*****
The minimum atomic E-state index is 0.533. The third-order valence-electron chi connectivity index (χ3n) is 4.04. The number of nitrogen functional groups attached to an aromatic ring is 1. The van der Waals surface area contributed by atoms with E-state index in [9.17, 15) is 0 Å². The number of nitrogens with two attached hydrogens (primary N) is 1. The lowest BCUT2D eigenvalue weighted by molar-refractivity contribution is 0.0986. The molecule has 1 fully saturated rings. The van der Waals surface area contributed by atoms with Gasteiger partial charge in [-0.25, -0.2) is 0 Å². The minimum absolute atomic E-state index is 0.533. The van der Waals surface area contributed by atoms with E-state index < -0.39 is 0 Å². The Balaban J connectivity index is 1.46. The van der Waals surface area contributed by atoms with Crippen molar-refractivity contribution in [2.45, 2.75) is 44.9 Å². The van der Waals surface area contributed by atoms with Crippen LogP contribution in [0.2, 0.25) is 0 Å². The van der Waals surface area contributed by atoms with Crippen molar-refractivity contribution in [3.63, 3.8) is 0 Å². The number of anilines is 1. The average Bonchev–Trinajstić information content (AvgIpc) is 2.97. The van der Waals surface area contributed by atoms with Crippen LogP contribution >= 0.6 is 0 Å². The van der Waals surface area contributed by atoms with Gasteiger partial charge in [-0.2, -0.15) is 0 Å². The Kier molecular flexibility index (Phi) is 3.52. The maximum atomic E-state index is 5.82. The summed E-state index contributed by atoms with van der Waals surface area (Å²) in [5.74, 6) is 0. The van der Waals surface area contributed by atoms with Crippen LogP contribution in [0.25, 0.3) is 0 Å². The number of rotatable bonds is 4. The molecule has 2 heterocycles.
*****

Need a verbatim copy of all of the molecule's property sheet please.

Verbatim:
The minimum atomic E-state index is 0.533. The third-order valence-electron chi connectivity index (χ3n) is 4.04. The number of nitrogen functional groups attached to an aromatic ring is 1. The van der Waals surface area contributed by atoms with E-state index in [9.17, 15) is 0 Å². The number of nitrogens with two attached hydrogens (primary N) is 1. The lowest BCUT2D eigenvalue weighted by molar-refractivity contribution is 0.0986. The molecule has 1 fully saturated rings. The van der Waals surface area contributed by atoms with Gasteiger partial charge in [-0.25, -0.2) is 0 Å². The minimum absolute atomic E-state index is 0.533. The van der Waals surface area contributed by atoms with E-state index < -0.39 is 0 Å². The Balaban J connectivity index is 1.46. The van der Waals surface area contributed by atoms with Crippen molar-refractivity contribution in [2.45, 2.75) is 44.9 Å². The van der Waals surface area contributed by atoms with Crippen LogP contribution in [0.2, 0.25) is 0 Å². The van der Waals surface area contributed by atoms with Crippen molar-refractivity contribution in [3.63, 3.8) is 0 Å². The number of anilines is 1. The average Bonchev–Trinajstić information content (AvgIpc) is 2.97. The van der Waals surface area contributed by atoms with Crippen LogP contribution >= 0.6 is 0 Å². The van der Waals surface area contributed by atoms with Gasteiger partial charge in [-0.2, -0.15) is 0 Å². The Kier molecular flexibility index (Phi) is 3.52. The maximum atomic E-state index is 5.82. The summed E-state index contributed by atoms with van der Waals surface area (Å²) in [5.74, 6) is 0. The van der Waals surface area contributed by atoms with Crippen LogP contribution in [0.25, 0.3) is 0 Å². The number of rotatable bonds is 4. The molecule has 2 heterocycles.